Housing prices still beating last year's levels in Cleveland, nationwide, Case-Shiller report shows (Plain Dealer)

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Housing prices still beating last year’s levels in Cleveland, nationwide, Case-Shiller report shows (Plain Dealer)

CLEVELAND, Ohio — House prices continue to outstrip last year’s levels, a much-watched report shows.

Never prone to boom or bust, Cleveland isn’t seeing a dramatic spike.

But an index of prices for single-family homes in the Cleveland-Elyria-Mentor area was 1.8 percent higher in October, when compared with a year before. Across the country, prices posted an annual gain of 4.3 percent, according to the Standard & Poor’s/Case-Shiller Home Price Indices, released Wednesday.

Phoenix, a Sun Belt city that saw sharp price swings as housing surged and slipped, recorded the biggest rebound. Prices there were 21.7 percent higher in October than a year before. Chicago and New York were the only cities to experience annual drops, of 1.3 percent and 1.2 percent, respectively.

Economists pointed to low interest rates, more jobs and fewer available homes as the factors driving price gains. They expect the trend to continue in 2013.


“Looking over this report, and considering other data on housing starts and sales, it is clear that the housing recovery is gathering strength,” David Blitzer, chairman of the index committee at S&P Dow Jones Indices, said in a written statement.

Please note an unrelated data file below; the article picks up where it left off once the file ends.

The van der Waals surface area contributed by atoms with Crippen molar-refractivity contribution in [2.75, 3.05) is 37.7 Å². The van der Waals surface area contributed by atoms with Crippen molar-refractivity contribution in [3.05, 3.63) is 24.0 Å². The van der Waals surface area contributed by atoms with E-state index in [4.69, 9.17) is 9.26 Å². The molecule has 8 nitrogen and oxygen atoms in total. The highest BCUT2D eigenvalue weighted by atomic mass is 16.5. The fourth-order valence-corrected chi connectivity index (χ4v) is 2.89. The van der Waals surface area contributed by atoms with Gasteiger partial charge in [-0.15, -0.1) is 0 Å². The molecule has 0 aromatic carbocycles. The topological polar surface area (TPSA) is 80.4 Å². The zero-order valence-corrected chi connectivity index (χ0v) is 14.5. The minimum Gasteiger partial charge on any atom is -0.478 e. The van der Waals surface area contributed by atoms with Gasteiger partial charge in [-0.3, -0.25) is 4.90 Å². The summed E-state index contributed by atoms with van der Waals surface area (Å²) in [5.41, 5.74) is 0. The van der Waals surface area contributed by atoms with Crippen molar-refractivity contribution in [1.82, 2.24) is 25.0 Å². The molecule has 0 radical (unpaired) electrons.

Monthly price numbers, considered a less reliable indicator of the market’s health, softened a bit.

From September to October, prices in the Cleveland area fell 0.6 percent, based on data that is not adjusted for seasonal patterns. Prices often rise in the spring and drop in the fall and winter. After adjustments for seasonal factors, Cleveland-area prices rose 0.3 percent from one month to the next.

Higher prices boost consumer confidence and wealth. As prices inch up, fewer homeowners will be underwater — owing more than their houses are worth. That, in turn, will make it easier for people to move. And rising prices for existing homes make it easier for builders to compete, as they consider new projects.

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